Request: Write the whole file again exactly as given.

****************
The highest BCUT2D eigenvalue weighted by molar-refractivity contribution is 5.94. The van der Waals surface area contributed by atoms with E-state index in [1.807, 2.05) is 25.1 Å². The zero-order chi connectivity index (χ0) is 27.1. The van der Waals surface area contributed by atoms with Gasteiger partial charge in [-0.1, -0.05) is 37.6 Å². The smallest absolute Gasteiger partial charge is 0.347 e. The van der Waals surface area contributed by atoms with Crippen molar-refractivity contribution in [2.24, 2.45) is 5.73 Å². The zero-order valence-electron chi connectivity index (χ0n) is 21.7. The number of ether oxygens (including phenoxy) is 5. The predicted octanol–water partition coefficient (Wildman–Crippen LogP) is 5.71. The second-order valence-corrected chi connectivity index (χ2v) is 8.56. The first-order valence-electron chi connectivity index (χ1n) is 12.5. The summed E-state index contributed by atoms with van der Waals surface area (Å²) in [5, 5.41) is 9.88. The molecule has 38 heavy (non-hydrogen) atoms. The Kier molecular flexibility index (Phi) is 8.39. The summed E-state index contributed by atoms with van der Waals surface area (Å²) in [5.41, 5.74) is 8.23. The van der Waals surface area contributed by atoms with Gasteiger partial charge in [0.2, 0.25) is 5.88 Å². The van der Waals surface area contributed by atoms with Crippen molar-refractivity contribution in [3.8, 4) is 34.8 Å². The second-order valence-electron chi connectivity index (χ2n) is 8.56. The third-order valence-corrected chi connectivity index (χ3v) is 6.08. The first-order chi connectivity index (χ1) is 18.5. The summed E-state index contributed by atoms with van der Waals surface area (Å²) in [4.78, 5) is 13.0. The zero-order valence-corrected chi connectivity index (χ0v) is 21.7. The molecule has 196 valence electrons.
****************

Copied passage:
The highest BCUT2D eigenvalue weighted by molar-refractivity contribution is 5.94. The van der Waals surface area contributed by atoms with E-state index in [1.807, 2.05) is 25.1 Å². The zero-order chi connectivity index (χ0) is 27.1. The van der Waals surface area contributed by atoms with Gasteiger partial charge in [-0.1, -0.05) is 37.6 Å². The smallest absolute Gasteiger partial charge is 0.347 e. The van der Waals surface area contributed by atoms with Crippen molar-refractivity contribution in [2.24, 2.45) is 5.73 Å². The zero-order valence-electron chi connectivity index (χ0n) is 21.7. The number of ether oxygens (including phenoxy) is 5. The predicted octanol–water partition coefficient (Wildman–Crippen LogP) is 5.71. The second-order valence-corrected chi connectivity index (χ2v) is 8.56. The first-order valence-electron chi connectivity index (χ1n) is 12.5. The summed E-state index contributed by atoms with van der Waals surface area (Å²) in [5, 5.41) is 9.88. The molecule has 38 heavy (non-hydrogen) atoms. The Kier molecular flexibility index (Phi) is 8.39. The summed E-state index contributed by atoms with van der Waals surface area (Å²) in [5.41, 5.74) is 8.23. The van der Waals surface area contributed by atoms with Gasteiger partial charge in [0.2, 0.25) is 5.88 Å². The van der Waals surface area contributed by atoms with Crippen molar-refractivity contribution in [3.8, 4) is 34.8 Å². The second-order valence-electron chi connectivity index (χ2n) is 8.56. The third-order valence-corrected chi connectivity index (χ3v) is 6.08. The first-order chi connectivity index (χ1) is 18.5. The summed E-state index contributed by atoms with van der Waals surface area (Å²) in [4.78, 5) is 13.0. The zero-order valence-corrected chi connectivity index (χ0v) is 21.7. The molecule has 196 valence electrons.